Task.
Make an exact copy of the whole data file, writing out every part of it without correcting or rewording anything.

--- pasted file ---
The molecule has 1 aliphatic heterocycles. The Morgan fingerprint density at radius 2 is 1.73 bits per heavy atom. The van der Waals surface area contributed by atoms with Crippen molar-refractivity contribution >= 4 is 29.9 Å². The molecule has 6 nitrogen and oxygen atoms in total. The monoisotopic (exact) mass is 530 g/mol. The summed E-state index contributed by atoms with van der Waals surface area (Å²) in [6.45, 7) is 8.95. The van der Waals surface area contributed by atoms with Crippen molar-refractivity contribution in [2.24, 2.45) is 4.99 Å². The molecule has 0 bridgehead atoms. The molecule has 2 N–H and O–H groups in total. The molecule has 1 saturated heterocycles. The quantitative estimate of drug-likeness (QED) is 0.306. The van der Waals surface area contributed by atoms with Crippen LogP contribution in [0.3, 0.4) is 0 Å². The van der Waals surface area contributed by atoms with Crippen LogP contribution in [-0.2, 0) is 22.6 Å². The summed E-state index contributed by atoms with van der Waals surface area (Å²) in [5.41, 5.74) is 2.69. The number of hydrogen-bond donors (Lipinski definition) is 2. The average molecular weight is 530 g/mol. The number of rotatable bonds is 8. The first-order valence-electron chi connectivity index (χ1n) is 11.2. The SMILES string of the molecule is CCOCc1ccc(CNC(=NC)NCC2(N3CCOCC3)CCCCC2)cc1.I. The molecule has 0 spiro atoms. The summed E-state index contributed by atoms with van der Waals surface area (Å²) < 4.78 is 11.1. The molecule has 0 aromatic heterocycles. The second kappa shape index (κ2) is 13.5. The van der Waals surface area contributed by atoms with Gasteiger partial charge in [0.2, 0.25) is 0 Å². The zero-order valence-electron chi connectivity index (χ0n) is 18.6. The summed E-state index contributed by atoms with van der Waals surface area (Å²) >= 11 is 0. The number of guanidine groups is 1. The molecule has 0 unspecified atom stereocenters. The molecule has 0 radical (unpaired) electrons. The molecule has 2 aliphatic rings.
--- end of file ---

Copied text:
The molecule has 1 aliphatic heterocycles. The Morgan fingerprint density at radius 2 is 1.73 bits per heavy atom. The van der Waals surface area contributed by atoms with Crippen molar-refractivity contribution >= 4 is 29.9 Å². The molecule has 6 nitrogen and oxygen atoms in total. The monoisotopic (exact) mass is 530 g/mol. The summed E-state index contributed by atoms with van der Waals surface area (Å²) in [6.45, 7) is 8.95. The van der Waals surface area contributed by atoms with Crippen molar-refractivity contribution in [2.24, 2.45) is 4.99 Å². The molecule has 0 bridgehead atoms. The molecule has 2 N–H and O–H groups in total. The molecule has 1 saturated heterocycles. The quantitative estimate of drug-likeness (QED) is 0.306. The van der Waals surface area contributed by atoms with Crippen LogP contribution in [0.3, 0.4) is 0 Å². The van der Waals surface area contributed by atoms with Crippen LogP contribution in [-0.2, 0) is 22.6 Å². The summed E-state index contributed by atoms with van der Waals surface area (Å²) in [5.41, 5.74) is 2.69. The number of hydrogen-bond donors (Lipinski definition) is 2. The average molecular weight is 530 g/mol. The number of rotatable bonds is 8. The first-order valence-electron chi connectivity index (χ1n) is 11.2. The SMILES string of the molecule is CCOCc1ccc(CNC(=NC)NCC2(N3CCOCC3)CCCCC2)cc1.I. The molecule has 0 spiro atoms. The summed E-state index contributed by atoms with van der Waals surface area (Å²) < 4.78 is 11.1. The molecule has 0 aromatic heterocycles. The second kappa shape index (κ2) is 13.5. The van der Waals surface area contributed by atoms with Gasteiger partial charge in [0.2, 0.25) is 0 Å². The zero-order valence-electron chi connectivity index (χ0n) is 18.6. The summed E-state index contributed by atoms with van der Waals surface area (Å²) >= 11 is 0. The number of guanidine groups is 1. The molecule has 0 unspecified atom stereocenters. The molecule has 0 radical (unpaired) electrons. The molecule has 2 aliphatic rings.